How Scientists Shot Down Cancer’s ‘Death Star’
Can scientists really shoot down cancer's death star? According to an article in The New York Times written by Gina Kolata, it could be a possibility. During a long 40 years of hard work and effort, teachers were able to succeed in defeating one of the most common cancer-causing mutations in the human body. By finding this genetic mutation scientists believe that patients with lung or colorectal cancer have a better chance of living a longer life. Scientists also believe that finding this mutation will help lead to better drugs o reduce the spread of cancer in all patients.
It is hard to believe that this is a real scientific finding and hits close to home. Back in 2010, my brother was diagnosed with Burkitt's Leukemia, and shortly after that my best friend's sister and my uncle were both diagnosed with severe brain tumors. Although they did not have lung or colorectal cancer I wonder how this scientific discovery would have affected their treatment. A way that scientists were able to find an in to help block the growth of cancer is by the KRAS mutation. KARS is a protein that fluctuates from the on to off position thousands of times per second but researchers were more interested in how to get that protein to stay turned off to stop the growth. One doctor named David Reese even described this "death star" as being so smooth like there was no point of entry. Dr. Shokat and his team of researchers scanned over 500 molecules until they found the one that did the trick. Although they do not name the molecule in this article they do let the readers know that Johnson and Johnson along with eight other companies are working on a drug to take down this death star.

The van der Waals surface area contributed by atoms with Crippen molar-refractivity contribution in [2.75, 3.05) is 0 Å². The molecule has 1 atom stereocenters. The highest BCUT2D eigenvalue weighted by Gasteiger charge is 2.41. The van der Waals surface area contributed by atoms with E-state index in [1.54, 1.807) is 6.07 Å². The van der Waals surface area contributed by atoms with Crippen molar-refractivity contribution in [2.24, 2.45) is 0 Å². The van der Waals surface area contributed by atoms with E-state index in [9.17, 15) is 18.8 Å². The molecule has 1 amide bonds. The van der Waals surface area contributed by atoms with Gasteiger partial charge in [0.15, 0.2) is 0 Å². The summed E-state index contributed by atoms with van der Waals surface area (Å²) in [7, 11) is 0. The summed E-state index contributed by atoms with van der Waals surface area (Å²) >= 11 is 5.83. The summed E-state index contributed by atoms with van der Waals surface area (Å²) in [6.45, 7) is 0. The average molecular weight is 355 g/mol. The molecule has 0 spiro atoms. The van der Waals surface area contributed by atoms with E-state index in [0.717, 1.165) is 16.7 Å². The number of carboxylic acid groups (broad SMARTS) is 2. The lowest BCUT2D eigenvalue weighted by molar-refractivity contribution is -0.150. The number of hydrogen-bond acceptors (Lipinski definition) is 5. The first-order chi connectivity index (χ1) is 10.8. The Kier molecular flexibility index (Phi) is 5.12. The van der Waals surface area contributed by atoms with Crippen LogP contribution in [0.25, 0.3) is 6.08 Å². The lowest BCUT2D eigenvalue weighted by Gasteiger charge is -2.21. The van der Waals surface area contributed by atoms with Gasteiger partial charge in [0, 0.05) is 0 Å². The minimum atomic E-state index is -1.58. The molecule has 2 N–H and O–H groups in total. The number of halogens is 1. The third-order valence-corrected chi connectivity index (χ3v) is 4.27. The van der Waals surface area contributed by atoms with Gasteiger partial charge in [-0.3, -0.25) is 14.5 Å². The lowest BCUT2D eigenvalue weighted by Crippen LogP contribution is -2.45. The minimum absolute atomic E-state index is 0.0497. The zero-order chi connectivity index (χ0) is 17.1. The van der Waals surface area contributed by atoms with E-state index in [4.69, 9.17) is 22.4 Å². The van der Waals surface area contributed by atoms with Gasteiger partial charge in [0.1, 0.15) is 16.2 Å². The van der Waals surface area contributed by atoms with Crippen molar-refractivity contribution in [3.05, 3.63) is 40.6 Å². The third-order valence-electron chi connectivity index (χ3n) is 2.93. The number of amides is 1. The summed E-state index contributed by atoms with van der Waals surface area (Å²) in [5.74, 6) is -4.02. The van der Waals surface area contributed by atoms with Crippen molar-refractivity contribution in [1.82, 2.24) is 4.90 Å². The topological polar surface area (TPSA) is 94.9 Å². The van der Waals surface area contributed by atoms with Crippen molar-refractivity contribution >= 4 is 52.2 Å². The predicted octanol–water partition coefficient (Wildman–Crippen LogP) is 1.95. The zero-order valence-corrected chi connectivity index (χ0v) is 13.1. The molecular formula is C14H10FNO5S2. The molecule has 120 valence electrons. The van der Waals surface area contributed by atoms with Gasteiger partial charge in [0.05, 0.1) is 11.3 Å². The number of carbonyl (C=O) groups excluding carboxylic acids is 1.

About KRAS mutation: Mutations in Human Cancers Through the Lens of KRAS